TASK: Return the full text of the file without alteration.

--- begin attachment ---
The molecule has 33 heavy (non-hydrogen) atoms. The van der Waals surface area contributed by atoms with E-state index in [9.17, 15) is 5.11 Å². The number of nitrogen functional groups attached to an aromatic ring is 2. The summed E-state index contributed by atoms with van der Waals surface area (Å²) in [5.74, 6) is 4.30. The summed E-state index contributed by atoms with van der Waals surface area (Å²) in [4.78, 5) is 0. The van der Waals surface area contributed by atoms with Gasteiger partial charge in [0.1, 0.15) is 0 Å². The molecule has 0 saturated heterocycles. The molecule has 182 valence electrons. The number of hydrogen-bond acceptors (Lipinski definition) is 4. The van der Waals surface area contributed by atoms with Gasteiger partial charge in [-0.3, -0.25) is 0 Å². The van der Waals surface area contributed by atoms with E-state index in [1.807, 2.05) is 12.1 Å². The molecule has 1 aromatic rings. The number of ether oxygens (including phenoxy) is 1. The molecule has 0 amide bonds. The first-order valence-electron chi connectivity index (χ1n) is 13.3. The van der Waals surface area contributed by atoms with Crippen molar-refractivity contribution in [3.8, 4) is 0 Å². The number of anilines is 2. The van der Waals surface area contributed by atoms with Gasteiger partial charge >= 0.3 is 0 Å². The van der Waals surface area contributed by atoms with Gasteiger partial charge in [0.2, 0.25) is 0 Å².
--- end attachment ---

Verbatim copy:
The molecule has 33 heavy (non-hydrogen) atoms. The van der Waals surface area contributed by atoms with E-state index in [9.17, 15) is 5.11 Å². The number of nitrogen functional groups attached to an aromatic ring is 2. The summed E-state index contributed by atoms with van der Waals surface area (Å²) in [5.74, 6) is 4.30. The summed E-state index contributed by atoms with van der Waals surface area (Å²) in [4.78, 5) is 0. The van der Waals surface area contributed by atoms with Gasteiger partial charge in [0.1, 0.15) is 0 Å². The molecule has 0 saturated heterocycles. The molecule has 182 valence electrons. The number of hydrogen-bond acceptors (Lipinski definition) is 4. The van der Waals surface area contributed by atoms with Gasteiger partial charge in [-0.3, -0.25) is 0 Å². The van der Waals surface area contributed by atoms with E-state index in [1.807, 2.05) is 12.1 Å². The molecule has 1 aromatic rings. The number of ether oxygens (including phenoxy) is 1. The molecule has 0 amide bonds. The first-order valence-electron chi connectivity index (χ1n) is 13.3. The van der Waals surface area contributed by atoms with Crippen molar-refractivity contribution in [3.8, 4) is 0 Å². The number of anilines is 2. The van der Waals surface area contributed by atoms with Gasteiger partial charge >= 0.3 is 0 Å². The van der Waals surface area contributed by atoms with Gasteiger partial charge in [0.2, 0.25) is 0 Å².